“Do you know what it is?” Nynaeve asked reluctantly, then hesitated. “Can you do something for him? Your Healing?” The request for aid, the admission that she could do nothing, came out of her as if dragged.
Perrin glared at both the women. “If you're going to talk about me, talk to me. I'm sitting right here. ” Neither looked at him.
“Healing?” Moiraine smiled. “Healing can do nothing about this. It is not an illness, and it will not ...” She hesitated briefly. She did glance at Perrin, then, a quick look that regretted many things. The look did not include him, though, and he muttered sourly as she turned back to Nynaeve. “I was going to say it will not harm him, but who can say what the end will be? At least I can say it will not harm him directly.”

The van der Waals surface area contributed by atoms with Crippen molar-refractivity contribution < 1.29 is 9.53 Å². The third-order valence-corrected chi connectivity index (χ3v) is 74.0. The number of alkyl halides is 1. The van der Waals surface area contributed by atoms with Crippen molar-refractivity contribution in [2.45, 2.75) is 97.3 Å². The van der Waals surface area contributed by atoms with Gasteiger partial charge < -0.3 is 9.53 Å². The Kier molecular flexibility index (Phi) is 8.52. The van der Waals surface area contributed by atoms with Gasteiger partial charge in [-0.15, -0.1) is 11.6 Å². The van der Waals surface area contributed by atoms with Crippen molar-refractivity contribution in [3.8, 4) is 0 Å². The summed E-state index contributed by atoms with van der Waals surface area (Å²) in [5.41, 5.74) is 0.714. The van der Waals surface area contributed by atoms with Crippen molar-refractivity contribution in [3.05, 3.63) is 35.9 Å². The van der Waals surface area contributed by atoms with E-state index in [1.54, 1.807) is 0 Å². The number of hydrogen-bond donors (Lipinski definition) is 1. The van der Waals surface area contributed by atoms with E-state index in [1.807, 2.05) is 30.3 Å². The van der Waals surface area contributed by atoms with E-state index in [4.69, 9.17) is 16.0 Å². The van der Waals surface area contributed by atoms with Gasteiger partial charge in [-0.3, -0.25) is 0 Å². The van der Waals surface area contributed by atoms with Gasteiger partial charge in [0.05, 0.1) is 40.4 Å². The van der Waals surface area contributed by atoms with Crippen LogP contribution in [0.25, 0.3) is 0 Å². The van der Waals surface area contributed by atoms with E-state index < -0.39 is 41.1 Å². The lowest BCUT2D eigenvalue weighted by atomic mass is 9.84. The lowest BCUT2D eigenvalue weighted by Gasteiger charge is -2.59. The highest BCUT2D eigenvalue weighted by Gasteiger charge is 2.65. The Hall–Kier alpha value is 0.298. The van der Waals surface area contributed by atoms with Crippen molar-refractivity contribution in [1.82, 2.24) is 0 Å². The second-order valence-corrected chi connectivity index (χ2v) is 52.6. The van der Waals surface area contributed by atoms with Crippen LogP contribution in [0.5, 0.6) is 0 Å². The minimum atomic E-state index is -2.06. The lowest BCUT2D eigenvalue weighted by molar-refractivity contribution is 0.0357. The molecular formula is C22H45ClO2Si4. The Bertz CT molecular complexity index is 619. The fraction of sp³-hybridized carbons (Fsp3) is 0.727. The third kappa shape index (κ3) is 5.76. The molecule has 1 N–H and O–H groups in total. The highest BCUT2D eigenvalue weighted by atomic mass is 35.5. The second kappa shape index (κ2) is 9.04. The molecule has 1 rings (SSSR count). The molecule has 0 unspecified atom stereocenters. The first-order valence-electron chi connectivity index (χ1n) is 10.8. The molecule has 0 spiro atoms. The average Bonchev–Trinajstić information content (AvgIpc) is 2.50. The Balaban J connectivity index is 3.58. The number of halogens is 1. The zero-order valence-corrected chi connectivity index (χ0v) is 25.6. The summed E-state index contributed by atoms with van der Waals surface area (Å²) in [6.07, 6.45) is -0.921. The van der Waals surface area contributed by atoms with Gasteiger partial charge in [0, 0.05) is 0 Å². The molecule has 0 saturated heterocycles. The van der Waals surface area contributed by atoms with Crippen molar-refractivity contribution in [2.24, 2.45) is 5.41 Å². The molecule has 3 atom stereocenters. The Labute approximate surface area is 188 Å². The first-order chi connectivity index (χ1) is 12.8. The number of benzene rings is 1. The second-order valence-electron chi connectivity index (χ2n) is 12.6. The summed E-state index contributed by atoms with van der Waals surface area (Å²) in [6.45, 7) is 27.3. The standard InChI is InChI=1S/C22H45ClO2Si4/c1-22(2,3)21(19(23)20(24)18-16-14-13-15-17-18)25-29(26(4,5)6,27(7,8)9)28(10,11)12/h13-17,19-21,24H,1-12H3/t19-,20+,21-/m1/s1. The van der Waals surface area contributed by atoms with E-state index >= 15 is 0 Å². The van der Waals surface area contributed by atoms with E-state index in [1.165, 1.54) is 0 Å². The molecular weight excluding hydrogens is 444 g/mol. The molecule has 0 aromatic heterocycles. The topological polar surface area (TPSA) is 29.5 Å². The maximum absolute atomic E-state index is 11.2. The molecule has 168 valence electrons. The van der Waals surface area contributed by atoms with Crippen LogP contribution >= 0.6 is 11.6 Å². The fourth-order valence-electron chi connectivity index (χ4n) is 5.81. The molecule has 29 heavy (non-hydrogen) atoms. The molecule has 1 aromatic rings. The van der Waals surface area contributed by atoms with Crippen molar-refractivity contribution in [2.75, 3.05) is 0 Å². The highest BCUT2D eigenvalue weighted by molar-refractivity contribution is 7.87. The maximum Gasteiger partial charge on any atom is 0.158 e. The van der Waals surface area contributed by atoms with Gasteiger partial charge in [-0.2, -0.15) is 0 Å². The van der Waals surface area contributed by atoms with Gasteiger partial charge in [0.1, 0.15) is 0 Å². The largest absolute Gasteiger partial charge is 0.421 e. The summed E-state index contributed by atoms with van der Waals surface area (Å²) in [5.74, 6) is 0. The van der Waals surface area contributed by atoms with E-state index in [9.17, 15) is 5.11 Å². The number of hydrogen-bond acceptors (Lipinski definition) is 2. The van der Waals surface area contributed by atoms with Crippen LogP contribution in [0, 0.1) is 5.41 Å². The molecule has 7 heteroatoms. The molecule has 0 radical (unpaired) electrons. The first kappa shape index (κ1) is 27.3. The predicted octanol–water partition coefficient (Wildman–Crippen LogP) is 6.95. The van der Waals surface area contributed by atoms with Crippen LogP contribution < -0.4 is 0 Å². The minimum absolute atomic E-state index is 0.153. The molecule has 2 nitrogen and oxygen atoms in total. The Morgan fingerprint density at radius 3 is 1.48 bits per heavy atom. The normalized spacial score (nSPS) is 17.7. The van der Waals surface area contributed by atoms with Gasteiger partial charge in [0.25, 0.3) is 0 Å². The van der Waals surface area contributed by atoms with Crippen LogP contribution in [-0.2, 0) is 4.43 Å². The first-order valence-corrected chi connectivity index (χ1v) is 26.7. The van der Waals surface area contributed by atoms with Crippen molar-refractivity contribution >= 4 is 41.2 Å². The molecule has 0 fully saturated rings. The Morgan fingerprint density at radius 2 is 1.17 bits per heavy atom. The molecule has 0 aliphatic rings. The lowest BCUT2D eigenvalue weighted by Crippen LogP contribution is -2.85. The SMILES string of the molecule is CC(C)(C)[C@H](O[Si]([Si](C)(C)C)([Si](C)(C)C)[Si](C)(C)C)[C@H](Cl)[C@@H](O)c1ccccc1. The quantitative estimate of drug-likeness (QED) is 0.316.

Nynaeve stood, dusting off her knees, and confronted the Aes Sedai eye to eye. “That's not good enough. If there's something wrong with —”
“What is, is. What is woven already is past changing.” Moiraine turned away abruptly. “We must sleep while we can and leave at first light. If the Dark One's hand grows too strong ... We must reach Caemlyn quickly.”
Angrily, Nynaeve snatched up her bag and stalked off before Perrin could speak. He started to growl an oath, but a thought hit him like a blow and he sat there gaping silently. Moiraine knew. The Aes Sedai knew about the wolves. And she thought it could be the Dark One's doing. A shiver ran through him. Hastily he shrugged back into his shirt, tucking it in awkwardly, and pulled his coat and cloak back on. The clothing did not help very much; he felt chilled right down to his bones, his marrow like frozen jelly.